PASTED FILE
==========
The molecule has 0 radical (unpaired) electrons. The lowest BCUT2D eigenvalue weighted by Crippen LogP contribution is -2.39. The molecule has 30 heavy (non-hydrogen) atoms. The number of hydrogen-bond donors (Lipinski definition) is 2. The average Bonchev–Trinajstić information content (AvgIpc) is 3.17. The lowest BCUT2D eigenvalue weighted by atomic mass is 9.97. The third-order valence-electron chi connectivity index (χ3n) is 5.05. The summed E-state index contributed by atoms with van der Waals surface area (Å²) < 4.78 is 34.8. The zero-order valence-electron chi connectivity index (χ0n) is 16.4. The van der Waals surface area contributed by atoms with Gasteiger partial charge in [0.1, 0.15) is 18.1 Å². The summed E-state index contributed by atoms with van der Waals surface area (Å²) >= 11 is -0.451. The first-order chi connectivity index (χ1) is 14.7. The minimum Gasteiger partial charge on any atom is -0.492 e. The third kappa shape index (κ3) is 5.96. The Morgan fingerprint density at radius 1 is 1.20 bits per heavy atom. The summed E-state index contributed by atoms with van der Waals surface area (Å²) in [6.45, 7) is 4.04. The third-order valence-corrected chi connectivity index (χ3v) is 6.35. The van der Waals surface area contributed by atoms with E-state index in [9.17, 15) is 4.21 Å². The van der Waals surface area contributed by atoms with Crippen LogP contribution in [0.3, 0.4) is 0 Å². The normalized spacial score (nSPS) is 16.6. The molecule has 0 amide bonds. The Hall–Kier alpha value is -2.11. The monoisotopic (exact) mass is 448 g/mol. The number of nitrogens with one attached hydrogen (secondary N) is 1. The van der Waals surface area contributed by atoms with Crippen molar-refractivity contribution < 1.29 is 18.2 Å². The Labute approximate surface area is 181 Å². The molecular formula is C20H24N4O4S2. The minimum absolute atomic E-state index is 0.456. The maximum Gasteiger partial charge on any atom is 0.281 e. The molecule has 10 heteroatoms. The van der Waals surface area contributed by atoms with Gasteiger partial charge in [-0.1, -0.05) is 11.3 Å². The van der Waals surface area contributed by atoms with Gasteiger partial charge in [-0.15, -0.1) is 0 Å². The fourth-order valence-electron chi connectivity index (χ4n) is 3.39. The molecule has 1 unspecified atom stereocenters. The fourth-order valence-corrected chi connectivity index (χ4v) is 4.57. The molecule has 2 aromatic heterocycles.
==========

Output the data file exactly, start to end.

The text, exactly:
The molecule has 0 radical (unpaired) electrons. The lowest BCUT2D eigenvalue weighted by Crippen LogP contribution is -2.39. The molecule has 30 heavy (non-hydrogen) atoms. The number of hydrogen-bond donors (Lipinski definition) is 2. The average Bonchev–Trinajstić information content (AvgIpc) is 3.17. The lowest BCUT2D eigenvalue weighted by atomic mass is 9.97. The third-order valence-electron chi connectivity index (χ3n) is 5.05. The summed E-state index contributed by atoms with van der Waals surface area (Å²) < 4.78 is 34.8. The zero-order valence-electron chi connectivity index (χ0n) is 16.4. The van der Waals surface area contributed by atoms with Gasteiger partial charge in [0.1, 0.15) is 18.1 Å². The summed E-state index contributed by atoms with van der Waals surface area (Å²) >= 11 is -0.451. The first-order chi connectivity index (χ1) is 14.7. The minimum Gasteiger partial charge on any atom is -0.492 e. The third kappa shape index (κ3) is 5.96. The Morgan fingerprint density at radius 1 is 1.20 bits per heavy atom. The summed E-state index contributed by atoms with van der Waals surface area (Å²) in [6.45, 7) is 4.04. The third-order valence-corrected chi connectivity index (χ3v) is 6.35. The van der Waals surface area contributed by atoms with E-state index in [9.17, 15) is 4.21 Å². The van der Waals surface area contributed by atoms with Crippen LogP contribution in [0.3, 0.4) is 0 Å². The normalized spacial score (nSPS) is 16.6. The molecule has 0 amide bonds. The Hall–Kier alpha value is -2.11. The monoisotopic (exact) mass is 448 g/mol. The number of nitrogens with one attached hydrogen (secondary N) is 1. The van der Waals surface area contributed by atoms with Crippen molar-refractivity contribution < 1.29 is 18.2 Å². The Labute approximate surface area is 181 Å². The molecular formula is C20H24N4O4S2. The minimum absolute atomic E-state index is 0.456. The maximum Gasteiger partial charge on any atom is 0.281 e. The molecule has 10 heteroatoms. The van der Waals surface area contributed by atoms with Gasteiger partial charge in [-0.1, -0.05) is 11.3 Å². The van der Waals surface area contributed by atoms with Gasteiger partial charge in [-0.15, -0.1) is 0 Å². The fourth-order valence-electron chi connectivity index (χ4n) is 3.39. The molecule has 1 unspecified atom stereocenters. The fourth-order valence-corrected chi connectivity index (χ4v) is 4.57. The molecule has 2 aromatic heterocycles.